The next to the last chapter discusses the troubling issue of what men have done to change the river. The Mississippi before the Corp of Engineers is to Peter Weller, what the Mississippi is now to Robocop. Humans have altered the river and its tributaries with dams (about 50,000 on the entire watershed), canals, and levees. The effect of these changes have been most detrimental to Louisiana. The levees and the canals channel the silt of the river deep into the Gulf of Mexico rather than spread out across marshes and tidal basins. The dams prevent the silt from traveling in the first place. Without the silt, Louisiana salt marshes are being eaten away by the ocean. The coast loses an area the size of Manhattan every year. The loss of salt marshes on the coast reduce the diversity of the ecosystem. Tidal surges are slowed by marshes, so the smaller the marshes the worse tidal surges are during hurricanes. Furthermore, depriving the Mississippi of its silt impoverishes our farmland in the basin. Finally, using levees to prevent flooding has paradoxically made big floods worse by not allowing the river any outlet.
I hope that this book receives a large audience because for the most part the book is an entertaining read and to quote the author, it's hard to "imagine America without the Mississippi. The river's history is our history."
While weaving through the general story line that author revealed quite a few interesting facts as:
1. The Illinois tribe's ceremonial pipes were called Calumets [p104] as used in the name of an old time baking powder for those of an age to recall such things.
2. There was a Calumet for peace, and one for war, which are distinguished solely by the color of the feathers with which they are adorned. Red is a sign of war." [p106]
3. Although most people think of the Mississippi River flatboats as having been made in Kentucky, they were, in fact primarily made in Brownsville, PA based on a design by an Amish farmer named Jacob Yoder.  The boats were only used for one way travel, primarily to New Orleans where there cargo was sold off and then was the boat itself, whose wood was often used to construct buildings in that fair city.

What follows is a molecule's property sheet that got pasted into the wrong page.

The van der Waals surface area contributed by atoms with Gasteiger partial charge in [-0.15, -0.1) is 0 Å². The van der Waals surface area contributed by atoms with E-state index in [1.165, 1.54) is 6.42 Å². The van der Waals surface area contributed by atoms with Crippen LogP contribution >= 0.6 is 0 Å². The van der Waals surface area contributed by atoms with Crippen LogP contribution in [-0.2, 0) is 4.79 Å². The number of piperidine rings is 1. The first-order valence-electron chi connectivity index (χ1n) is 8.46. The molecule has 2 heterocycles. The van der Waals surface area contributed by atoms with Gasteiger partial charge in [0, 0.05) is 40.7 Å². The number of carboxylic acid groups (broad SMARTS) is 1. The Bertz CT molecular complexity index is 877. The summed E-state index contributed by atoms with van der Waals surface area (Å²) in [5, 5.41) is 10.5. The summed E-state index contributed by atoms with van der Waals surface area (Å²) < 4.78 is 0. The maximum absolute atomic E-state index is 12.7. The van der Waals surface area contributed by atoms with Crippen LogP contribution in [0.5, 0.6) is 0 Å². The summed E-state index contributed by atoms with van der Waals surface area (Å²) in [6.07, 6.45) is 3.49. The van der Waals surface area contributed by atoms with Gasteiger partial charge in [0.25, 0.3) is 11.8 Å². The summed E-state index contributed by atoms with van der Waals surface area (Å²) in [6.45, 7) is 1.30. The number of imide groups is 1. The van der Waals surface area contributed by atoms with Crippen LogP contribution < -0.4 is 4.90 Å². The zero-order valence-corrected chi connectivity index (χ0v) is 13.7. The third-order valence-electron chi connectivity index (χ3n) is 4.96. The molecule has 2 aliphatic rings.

4. The author states that "As late as 1823, there was only a single log building at Cairo, the juncture of the Ohio and Mississippi." [p237]
5. We learn that during the most destructive flood on the Mississippi in modern times, which occurred in 1927, the river approached a width of 80 miles at Vicksburg, MS. [p324]
6. "[I]n just the eleven states that lie entirely within the watershed there are more than 30,000 dams...the total number of dams that alter the Mississippi River basin is in excess of 50,000." [p330]
I should also mention that a good portion of the last quarter of the book is devoted to Civil War battles fought along and for control of the Mississippi. A nicely researched history made more readable by the addition of the personal experiences thrown in. Easily recommended.
Schneider clearly has command of his material, but his presentation is uneven. In places, his writing style is flowery and akin to style found in work of good literature, while in other places, the writing is straightforward and concise, like one would expect in a well-written work of nonfiction.
The flowery prose is often, but not always, found in one of the several chapters regarding the author’s personal adventures, usually by kayak, on the Mississippi. These personal stories are not particularly illuminating as to the history of the river, nor are they particularly exciting (in one chapter the “dramatic highlight” is the author losing a GPS device
In this reviewer’s opinion, the best chapter in Old Man River is Chapter 32. In this chapter we learn how the geography of the river affected the battle for Vicksburg. More than any other chapter, chapter 32 illustrates the confluence of history and geography.
However, the next very next chapter jumps forward 125 years to the BP oil spill. The chapter after that jumps backward in time to the efforts, over decades, of the Army Corps of Engineers to control the flow of the river. The next chapter, the final chapter, jump backs to personal experience. This is too much jumping about the timeline.
In summary, despite the author’s good research and excellent wordsmithing skills, Old Man River just doesn’t flow.